A connection about to break: In "Raptor Among Bluebirds" the father of Christine de Pizan is confronted with his own pending death and remarks that "unable to heal her husband on his deathbed, a wife will sew a leather tie, a slender tether, on his doublet" as a futile attempt to reinforce a connection that is about to break.


A tether to prosperity or the strings of puppets: Christine's mother her mother sends granddaughter away to a convent with the princess. "I've done us a great service!" Tessa insisted. She strode around the room, gesturing with expansive arms, and Christine heard snatches of logic that it would tie them to the court and position them well, but to Christine her mother was engaged in her profession, bartering with the lives of others." Pg. 63

  Read More 

Be the first to comment

Why Violence has Declined

I get raised eyebrows and harumphs of disagreement when I mention this book, but Steven Pinker, Harvard professor and author, makes compelling arguments that violence is declining worldwide, and he backs them up with a trove of statistics and analysis in The Better Angels of Our Nature: Why Violence has Declined.


Granted, his timeframe starts in the Paleolithic, and the book was published in 2011 before the hate-filled debacle of the Trump years, but he has a point: "for most of history, war, slavery, infanticide, child abuse, assassinations, pogroms, gruesome punishments, deadly quarrels, and genocide were ordinary features of life."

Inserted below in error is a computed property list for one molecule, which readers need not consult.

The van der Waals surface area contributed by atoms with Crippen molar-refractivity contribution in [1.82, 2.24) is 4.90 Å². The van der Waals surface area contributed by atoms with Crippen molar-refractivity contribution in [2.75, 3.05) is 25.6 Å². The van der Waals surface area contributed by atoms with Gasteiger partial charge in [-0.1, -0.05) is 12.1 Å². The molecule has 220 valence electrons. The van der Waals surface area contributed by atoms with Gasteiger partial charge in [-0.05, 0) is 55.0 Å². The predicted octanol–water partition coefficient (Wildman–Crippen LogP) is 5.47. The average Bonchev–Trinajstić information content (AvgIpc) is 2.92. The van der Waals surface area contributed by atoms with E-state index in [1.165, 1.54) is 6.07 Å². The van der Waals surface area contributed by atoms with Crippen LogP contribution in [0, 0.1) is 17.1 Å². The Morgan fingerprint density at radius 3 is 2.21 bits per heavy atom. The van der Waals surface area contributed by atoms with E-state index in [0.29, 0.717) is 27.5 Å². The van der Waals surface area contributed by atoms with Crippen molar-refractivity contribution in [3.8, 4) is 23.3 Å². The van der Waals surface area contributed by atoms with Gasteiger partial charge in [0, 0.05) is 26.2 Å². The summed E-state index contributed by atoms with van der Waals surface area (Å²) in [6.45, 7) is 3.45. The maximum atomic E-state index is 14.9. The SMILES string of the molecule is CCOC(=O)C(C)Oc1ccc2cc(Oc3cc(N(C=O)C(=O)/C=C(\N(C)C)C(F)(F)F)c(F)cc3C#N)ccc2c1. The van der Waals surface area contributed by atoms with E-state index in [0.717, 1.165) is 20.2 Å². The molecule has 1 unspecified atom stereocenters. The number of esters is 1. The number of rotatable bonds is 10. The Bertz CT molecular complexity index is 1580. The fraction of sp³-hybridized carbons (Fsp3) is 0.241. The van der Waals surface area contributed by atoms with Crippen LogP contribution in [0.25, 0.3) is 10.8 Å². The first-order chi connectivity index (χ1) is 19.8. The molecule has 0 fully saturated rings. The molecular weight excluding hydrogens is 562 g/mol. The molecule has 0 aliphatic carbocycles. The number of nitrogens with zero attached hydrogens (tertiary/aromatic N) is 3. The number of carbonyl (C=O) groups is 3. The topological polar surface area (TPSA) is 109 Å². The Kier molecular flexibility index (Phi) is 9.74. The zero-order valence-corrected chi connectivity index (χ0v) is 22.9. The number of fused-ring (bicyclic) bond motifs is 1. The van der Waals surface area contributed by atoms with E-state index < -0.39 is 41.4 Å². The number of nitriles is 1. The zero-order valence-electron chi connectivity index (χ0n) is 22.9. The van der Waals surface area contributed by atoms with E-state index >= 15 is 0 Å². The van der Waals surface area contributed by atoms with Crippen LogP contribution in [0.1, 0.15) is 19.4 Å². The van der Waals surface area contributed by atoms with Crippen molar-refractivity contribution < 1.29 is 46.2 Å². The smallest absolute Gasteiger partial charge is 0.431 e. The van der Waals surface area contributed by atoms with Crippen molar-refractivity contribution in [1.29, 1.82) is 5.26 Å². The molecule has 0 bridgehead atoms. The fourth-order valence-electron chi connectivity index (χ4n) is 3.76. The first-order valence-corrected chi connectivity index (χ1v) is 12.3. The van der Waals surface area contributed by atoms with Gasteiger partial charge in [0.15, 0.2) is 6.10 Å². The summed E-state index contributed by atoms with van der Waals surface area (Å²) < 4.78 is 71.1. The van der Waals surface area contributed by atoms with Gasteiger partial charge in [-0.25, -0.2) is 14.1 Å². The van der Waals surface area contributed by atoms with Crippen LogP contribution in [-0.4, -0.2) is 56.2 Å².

Pinker not only proves that these conditions are declining but explains why and when.



Why: Pinke identifies several historical forces.

1.     The changing role of government: "Instead of thinking of government as the local franchise of God's rule over his kingdom, people began to think of a government as a gadget invented by humans for the purpose of enhancing their collective welfare." This reduced tolerance for governmental violence against its citizens. The state and judiciary having a monopoly on the legitimate use of force" reduces intrastate violence, he says. And finally, he says, "Democracy… would turn out to be one of the greatest violence-reduction technologies since the appearance of government itself."  Read More 

Be the first to comment

A Tale of Two Firebrands

The Firebrand and the First Lady highlights a decades-long friendship between Eleanor Roosevelt and African American civil rights advocate, lesbian, author and brilliant attorney, Pauli Murray.